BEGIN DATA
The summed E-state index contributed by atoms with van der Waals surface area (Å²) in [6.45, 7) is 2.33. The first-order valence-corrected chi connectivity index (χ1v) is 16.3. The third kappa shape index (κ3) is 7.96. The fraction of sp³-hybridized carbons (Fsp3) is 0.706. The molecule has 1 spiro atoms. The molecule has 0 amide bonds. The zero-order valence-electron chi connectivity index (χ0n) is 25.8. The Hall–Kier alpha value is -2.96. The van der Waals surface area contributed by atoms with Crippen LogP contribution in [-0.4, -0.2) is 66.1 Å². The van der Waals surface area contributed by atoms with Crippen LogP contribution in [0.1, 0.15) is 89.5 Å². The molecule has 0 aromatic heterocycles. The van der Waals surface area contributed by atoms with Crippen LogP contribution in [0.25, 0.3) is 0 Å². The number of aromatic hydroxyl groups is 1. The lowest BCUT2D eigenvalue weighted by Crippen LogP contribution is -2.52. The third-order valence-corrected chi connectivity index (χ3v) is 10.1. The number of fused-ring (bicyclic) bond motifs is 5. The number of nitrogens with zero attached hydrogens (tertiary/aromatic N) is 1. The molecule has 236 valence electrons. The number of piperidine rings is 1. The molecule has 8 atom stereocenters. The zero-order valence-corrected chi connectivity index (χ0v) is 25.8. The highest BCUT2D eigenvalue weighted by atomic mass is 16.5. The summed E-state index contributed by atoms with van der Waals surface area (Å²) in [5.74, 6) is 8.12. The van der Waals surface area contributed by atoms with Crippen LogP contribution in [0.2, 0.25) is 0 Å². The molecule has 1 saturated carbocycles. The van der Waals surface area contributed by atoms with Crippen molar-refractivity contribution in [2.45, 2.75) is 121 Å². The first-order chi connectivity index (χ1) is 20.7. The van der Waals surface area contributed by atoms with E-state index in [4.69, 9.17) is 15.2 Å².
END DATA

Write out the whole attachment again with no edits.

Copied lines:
The summed E-state index contributed by atoms with van der Waals surface area (Å²) in [6.45, 7) is 2.33. The first-order valence-corrected chi connectivity index (χ1v) is 16.3. The third kappa shape index (κ3) is 7.96. The fraction of sp³-hybridized carbons (Fsp3) is 0.706. The molecule has 1 spiro atoms. The molecule has 0 amide bonds. The zero-order valence-electron chi connectivity index (χ0n) is 25.8. The Hall–Kier alpha value is -2.96. The van der Waals surface area contributed by atoms with Crippen LogP contribution in [-0.4, -0.2) is 66.1 Å². The van der Waals surface area contributed by atoms with Crippen LogP contribution in [0.1, 0.15) is 89.5 Å². The molecule has 0 aromatic heterocycles. The van der Waals surface area contributed by atoms with Crippen LogP contribution in [0.25, 0.3) is 0 Å². The number of aromatic hydroxyl groups is 1. The lowest BCUT2D eigenvalue weighted by Crippen LogP contribution is -2.52. The third-order valence-corrected chi connectivity index (χ3v) is 10.1. The number of fused-ring (bicyclic) bond motifs is 5. The number of nitrogens with zero attached hydrogens (tertiary/aromatic N) is 1. The molecule has 236 valence electrons. The number of piperidine rings is 1. The molecule has 8 atom stereocenters. The zero-order valence-corrected chi connectivity index (χ0v) is 25.8. The highest BCUT2D eigenvalue weighted by atomic mass is 16.5. The summed E-state index contributed by atoms with van der Waals surface area (Å²) in [5.74, 6) is 8.12. The van der Waals surface area contributed by atoms with Crippen LogP contribution in [0.2, 0.25) is 0 Å². The molecule has 1 saturated carbocycles. The van der Waals surface area contributed by atoms with Crippen molar-refractivity contribution in [2.45, 2.75) is 121 Å². The first-order chi connectivity index (χ1) is 20.7. The van der Waals surface area contributed by atoms with E-state index in [4.69, 9.17) is 15.2 Å².